As to accuracy, it depends on the applications you have. If you do chip/rna-seq, even bowtie is fine. If you want to find SNPs, the accuracy of bwa is acceptable. For indels, novoalign will be better but not much, I guess (no proof). For SVs, I think one should consider to take the intersection of two distinct aligners, like what hydra-sv is recommending.

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                • #9
                  Originally posted by drio View Post
                  Have you done any testing in the cloud already? I'd love to heard more about it.
                  Sorry I did not answer your question. No, I haven't tried it, but it was a suggestion. What worries me is the idea of having to transfer all that data over some limited bandwidth connection.

                  I have seen some rather fast transfers (eg. 500gb transfered overnight) between cities on a company's internal network. So it's possible. I just don't know if transfering to the Amazon Cloud would be as fast.

                  I imagine FastQs and a reference genome + index might not be too bad... I have to look into it some more. Lots of conflicting opinions on the whole thing (cloud vs in-house) !

                  Comment


                  • #10
                    For our structural variation analyses with Hydra, we use a similar, tiered approach using BWA followed by Novoalign. Using even default settings, BWA is very fast and reasonably sensitive. We use Novoalign as a second pass on the discordant/aberrant pairs that BWA claims are not concordant with the reference genome. As discordant pairs are a primary signal for SV, one wants to be as sensitive as possible when deciding whether or not a given pair is discordant (else a burdensome load of false positives). We find that Novoalign does the best job we've seen at detecting "cryptic" concordant pairs that are otherwise missed by other aligners.

                    In addition, as lh3 mentions, Novoalign's speed improves substantially as read lengths and accuracy increase. As I understand, it has also undergone some algorithmic improvement that further expedites alignment. We've recently found that Novoalign is acceptably fast as both a first (less sensitive settings) and second (crank up the sensitivity!, -r E 1000) tier with recent 100bp paired-end human data having overall error rates less than 2%.

                    In short, substantial work has gone into improving alignment speed and sensitivity. The fact remains that alignment is everything when analyzing NGS data. In my experience, shortcuts during alignments lead to painful and artefactual analyses.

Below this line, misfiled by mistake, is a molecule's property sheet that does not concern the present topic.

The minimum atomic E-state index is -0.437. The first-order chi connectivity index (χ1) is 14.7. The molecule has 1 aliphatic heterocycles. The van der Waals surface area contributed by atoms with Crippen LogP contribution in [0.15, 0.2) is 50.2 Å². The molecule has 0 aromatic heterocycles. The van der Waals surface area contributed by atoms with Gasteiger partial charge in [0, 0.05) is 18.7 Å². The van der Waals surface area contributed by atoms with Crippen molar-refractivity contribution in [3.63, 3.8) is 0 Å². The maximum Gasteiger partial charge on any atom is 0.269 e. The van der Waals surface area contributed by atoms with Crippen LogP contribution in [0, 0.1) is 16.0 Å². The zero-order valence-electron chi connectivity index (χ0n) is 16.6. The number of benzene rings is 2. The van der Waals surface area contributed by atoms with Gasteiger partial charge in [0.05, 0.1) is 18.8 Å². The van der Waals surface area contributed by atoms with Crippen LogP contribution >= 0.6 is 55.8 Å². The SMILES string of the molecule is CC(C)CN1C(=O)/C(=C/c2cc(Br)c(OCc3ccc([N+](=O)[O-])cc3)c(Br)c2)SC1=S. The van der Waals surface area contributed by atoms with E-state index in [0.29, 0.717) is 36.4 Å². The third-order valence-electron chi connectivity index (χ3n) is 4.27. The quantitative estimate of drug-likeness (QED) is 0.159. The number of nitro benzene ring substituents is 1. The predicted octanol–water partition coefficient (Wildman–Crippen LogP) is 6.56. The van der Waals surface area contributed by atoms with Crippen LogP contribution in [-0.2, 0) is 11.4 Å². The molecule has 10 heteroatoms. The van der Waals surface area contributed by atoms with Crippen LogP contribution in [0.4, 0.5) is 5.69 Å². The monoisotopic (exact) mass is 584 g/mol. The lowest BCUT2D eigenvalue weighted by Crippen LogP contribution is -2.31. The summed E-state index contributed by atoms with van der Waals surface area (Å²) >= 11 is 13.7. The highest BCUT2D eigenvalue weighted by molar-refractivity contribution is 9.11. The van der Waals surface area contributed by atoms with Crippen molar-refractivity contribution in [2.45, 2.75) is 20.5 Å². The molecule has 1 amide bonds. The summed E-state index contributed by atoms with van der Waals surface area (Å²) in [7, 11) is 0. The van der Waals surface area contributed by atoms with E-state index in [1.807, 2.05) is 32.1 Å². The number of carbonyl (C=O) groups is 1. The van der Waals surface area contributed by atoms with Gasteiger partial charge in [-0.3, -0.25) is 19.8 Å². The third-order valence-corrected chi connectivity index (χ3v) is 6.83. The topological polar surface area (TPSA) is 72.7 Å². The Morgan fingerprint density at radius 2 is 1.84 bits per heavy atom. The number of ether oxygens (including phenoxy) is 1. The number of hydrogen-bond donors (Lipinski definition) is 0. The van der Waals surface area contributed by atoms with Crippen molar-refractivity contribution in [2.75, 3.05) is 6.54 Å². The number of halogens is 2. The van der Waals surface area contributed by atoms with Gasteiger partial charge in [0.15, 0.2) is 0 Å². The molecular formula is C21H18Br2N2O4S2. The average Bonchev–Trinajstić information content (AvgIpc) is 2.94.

I hope this helps.
                    Aaron

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                    • #11
                      Specifically concerning RNA-seq analysis. The new tools to align spliced reads (such as MapSplice) are show to be more sensitive than Tophat (mentioned earlier) and I was wondering if in this case using these packages can in some ways provide better results (or at least drastically reduce the number of unaligned reads) than using a sensitive read aligner??

                      I am also curious if anyone has any figures regarding how many extra reads can be aligned using a second, more sensitive aligner (I realize this is highly situational but still interesting to see).

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                      • #12
                        The two aligner process is basically flawed as the first aligner, the less sensitive and less specific aligner, will also align some read in the wrong location (false positives) no amount of aligning the unmapped reads will get rid of these incorrect alignments from the first aligner.

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                        • #13
                          I think the common practice is to remap paired-end reads that are not mapped "properly" by the first aligner. When a read pair is mapped properly, the chance of seeing a wrong alignment is pretty low. Sometimes, one may also want to remap reads with too many mismatches, which is also a sign of misalignment.

                          Comment


                          • #14
                            Originally posted by sparks View Post
                            The two aligner process is basically flawed as the first aligner, the less sensitive and less specific aligner, will also align some read in the wrong location (false positives) no amount of aligning the unmapped reads will get rid of these incorrect alignments from the first aligner.
                            Would you mind elaborating on this? I cannot see the difference between having novoalign running a first-pass fast alignment to map the majority of reads (if mapped incorrectly here wouldnt the reads remain incorrectly mapped? ) and then aligning the rest using more sensitive parameters compared to running a fast aligner with stringent match criteria followed by a more sensitive one.

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                            • #15
                              Originally posted by lh3 View Post
                              I think the common practice is to remap paired-end reads that are not mapped "properly" by the first aligner. When a read pair is mapped properly, the chance of seeing a wrong alignment is pretty low. Sometimes, one may also want to remap reads with too many mismatches, which is also a sign of misalignment.
                              If you are really worried about this you could set the cutoffs so that only reads which couldn't possibly map better with a different algorithm would be mapped. Obvious case is perfect matches, but certainly some mismatches will be accepted by any algorithm.